So, in my open source class this semester we have been working heavily with GIT and GIT Hub in order to organize and version control our work on the WebVTT implementation in Firefox. Thankfully, I learnt the basics of GIT before I started this class. If I had to be dealing with GIT and all the other stuff that I have been learning , like Makefiles (argh), this class would have been extra hard.
Up until this point I have been proficient with many of GITs basic operations. The GIT operations that you need to know in order to use GIT at all.
These are the most basic of GIT commands. And I do pretty basic things with them. Up until this class I have not been able/desired to drive down into the most advanced of GITs capabilities, but now this class is giving me an opportunity to delve a little deeper.
Some things that I learnt that I didn’t even know were possible are:
- tracking a remote branch which allows you to automatically track updates in the remote branch as well as giving you the ability to do a push if you have r+w permissions
- using git show to see the most recent changes between anything – branches, commits, etc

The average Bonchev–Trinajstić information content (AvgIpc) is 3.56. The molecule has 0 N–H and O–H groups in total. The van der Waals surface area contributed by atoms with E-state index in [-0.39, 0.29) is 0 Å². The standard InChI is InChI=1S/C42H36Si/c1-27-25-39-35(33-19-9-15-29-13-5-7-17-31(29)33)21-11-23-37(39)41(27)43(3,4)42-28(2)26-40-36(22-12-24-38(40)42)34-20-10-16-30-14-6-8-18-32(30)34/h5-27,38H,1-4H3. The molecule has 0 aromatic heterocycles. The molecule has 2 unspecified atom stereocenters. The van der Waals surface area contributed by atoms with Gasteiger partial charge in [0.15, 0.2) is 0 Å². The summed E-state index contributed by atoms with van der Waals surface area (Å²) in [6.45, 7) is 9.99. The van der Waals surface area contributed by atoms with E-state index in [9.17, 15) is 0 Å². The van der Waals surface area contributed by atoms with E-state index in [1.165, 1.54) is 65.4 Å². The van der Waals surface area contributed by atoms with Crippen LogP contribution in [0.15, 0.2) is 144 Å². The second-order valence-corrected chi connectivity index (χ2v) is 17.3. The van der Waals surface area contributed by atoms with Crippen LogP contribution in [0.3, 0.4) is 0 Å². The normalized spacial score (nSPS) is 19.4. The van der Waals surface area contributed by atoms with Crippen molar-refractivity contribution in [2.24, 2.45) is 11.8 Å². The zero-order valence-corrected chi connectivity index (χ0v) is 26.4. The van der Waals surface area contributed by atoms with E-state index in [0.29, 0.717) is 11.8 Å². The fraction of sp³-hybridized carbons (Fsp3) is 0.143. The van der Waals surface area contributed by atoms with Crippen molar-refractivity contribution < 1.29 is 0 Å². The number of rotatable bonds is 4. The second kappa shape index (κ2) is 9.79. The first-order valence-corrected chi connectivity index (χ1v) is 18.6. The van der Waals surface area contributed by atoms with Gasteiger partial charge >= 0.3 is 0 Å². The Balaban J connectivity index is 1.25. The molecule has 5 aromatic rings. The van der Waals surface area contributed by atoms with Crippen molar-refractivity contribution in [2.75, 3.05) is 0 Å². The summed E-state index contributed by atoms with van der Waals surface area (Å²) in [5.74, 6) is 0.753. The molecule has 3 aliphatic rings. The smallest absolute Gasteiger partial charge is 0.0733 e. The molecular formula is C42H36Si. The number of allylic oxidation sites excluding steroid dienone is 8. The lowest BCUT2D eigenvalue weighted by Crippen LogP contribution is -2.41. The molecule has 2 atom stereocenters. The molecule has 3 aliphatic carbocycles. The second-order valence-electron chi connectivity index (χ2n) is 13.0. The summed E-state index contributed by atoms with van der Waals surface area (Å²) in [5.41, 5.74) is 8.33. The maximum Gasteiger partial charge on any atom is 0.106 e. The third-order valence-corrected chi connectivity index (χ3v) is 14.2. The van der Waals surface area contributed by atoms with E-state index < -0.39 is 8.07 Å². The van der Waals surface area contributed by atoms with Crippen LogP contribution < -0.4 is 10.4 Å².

The big chunk of what I have learnt in this class regarding GIT is how to properly use GIT in your workflow.
- doing small commits instead of big ones so that each change can be rolled back too and tracked easily
- checking out branches in order to test things out such as testing out whether or not your current commit will merge easily with another commit
One of my friends in class, Jordan Raffoul, who also works with GIT at his job sent me a link to this really insightful article on what a successful git branch model should look like. The article blew me away. It describes a git branching model that accounts for all the work flows in a modern day software development life cycle. From development to production. With capabilities of including hot fixes, bug patches, and feature developments. It’s pretty impressive. I know what GIT model I’m recommending next time I start a new project!
The main thing that all this made me realize is that I haven’t even scratched the tip of the ice berg with GIT. Even while searching for the links to the GIT web page to post in this blog I saw tons of commands I had never heard of. It makes me wonder how powerful GIT truly is.